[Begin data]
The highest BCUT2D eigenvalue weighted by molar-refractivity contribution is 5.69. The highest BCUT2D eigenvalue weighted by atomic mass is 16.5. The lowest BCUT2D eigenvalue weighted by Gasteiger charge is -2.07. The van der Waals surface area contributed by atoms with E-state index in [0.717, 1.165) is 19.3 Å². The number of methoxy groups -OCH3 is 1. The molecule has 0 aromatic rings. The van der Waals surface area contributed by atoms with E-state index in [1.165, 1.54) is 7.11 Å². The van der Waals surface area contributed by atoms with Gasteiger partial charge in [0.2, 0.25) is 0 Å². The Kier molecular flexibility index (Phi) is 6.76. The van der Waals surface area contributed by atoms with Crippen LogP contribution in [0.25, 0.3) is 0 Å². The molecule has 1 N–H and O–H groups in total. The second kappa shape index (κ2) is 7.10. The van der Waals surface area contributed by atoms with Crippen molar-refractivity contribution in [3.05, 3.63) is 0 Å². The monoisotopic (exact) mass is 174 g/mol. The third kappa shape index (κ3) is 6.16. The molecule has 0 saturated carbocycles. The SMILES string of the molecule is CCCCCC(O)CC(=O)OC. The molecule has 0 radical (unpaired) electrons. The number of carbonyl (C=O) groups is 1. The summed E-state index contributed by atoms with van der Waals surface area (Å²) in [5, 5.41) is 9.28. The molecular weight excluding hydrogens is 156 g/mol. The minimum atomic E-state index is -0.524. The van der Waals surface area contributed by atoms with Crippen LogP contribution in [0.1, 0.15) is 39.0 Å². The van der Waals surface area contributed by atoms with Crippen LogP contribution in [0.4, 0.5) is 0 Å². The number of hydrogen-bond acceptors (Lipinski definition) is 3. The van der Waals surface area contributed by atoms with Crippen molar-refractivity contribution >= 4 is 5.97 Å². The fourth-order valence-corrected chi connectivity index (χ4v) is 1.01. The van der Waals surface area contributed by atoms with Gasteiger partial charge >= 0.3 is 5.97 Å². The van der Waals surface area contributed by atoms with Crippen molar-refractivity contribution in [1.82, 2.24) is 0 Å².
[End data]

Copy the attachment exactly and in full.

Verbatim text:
The highest BCUT2D eigenvalue weighted by molar-refractivity contribution is 5.69. The highest BCUT2D eigenvalue weighted by atomic mass is 16.5. The lowest BCUT2D eigenvalue weighted by Gasteiger charge is -2.07. The van der Waals surface area contributed by atoms with E-state index in [0.717, 1.165) is 19.3 Å². The number of methoxy groups -OCH3 is 1. The molecule has 0 aromatic rings. The van der Waals surface area contributed by atoms with E-state index in [1.165, 1.54) is 7.11 Å². The van der Waals surface area contributed by atoms with Gasteiger partial charge in [0.2, 0.25) is 0 Å². The Kier molecular flexibility index (Phi) is 6.76. The van der Waals surface area contributed by atoms with Crippen LogP contribution in [0.25, 0.3) is 0 Å². The molecule has 1 N–H and O–H groups in total. The second kappa shape index (κ2) is 7.10. The van der Waals surface area contributed by atoms with Crippen molar-refractivity contribution in [3.05, 3.63) is 0 Å². The monoisotopic (exact) mass is 174 g/mol. The third kappa shape index (κ3) is 6.16. The molecule has 0 saturated carbocycles. The SMILES string of the molecule is CCCCCC(O)CC(=O)OC. The molecule has 0 radical (unpaired) electrons. The number of carbonyl (C=O) groups is 1. The summed E-state index contributed by atoms with van der Waals surface area (Å²) in [5, 5.41) is 9.28. The molecular weight excluding hydrogens is 156 g/mol. The minimum atomic E-state index is -0.524. The van der Waals surface area contributed by atoms with Crippen LogP contribution in [0.1, 0.15) is 39.0 Å². The van der Waals surface area contributed by atoms with Crippen LogP contribution in [0.4, 0.5) is 0 Å². The number of hydrogen-bond acceptors (Lipinski definition) is 3. The van der Waals surface area contributed by atoms with Crippen molar-refractivity contribution >= 4 is 5.97 Å². The fourth-order valence-corrected chi connectivity index (χ4v) is 1.01. The van der Waals surface area contributed by atoms with Gasteiger partial charge >= 0.3 is 5.97 Å². The van der Waals surface area contributed by atoms with Crippen molar-refractivity contribution in [1.82, 2.24) is 0 Å².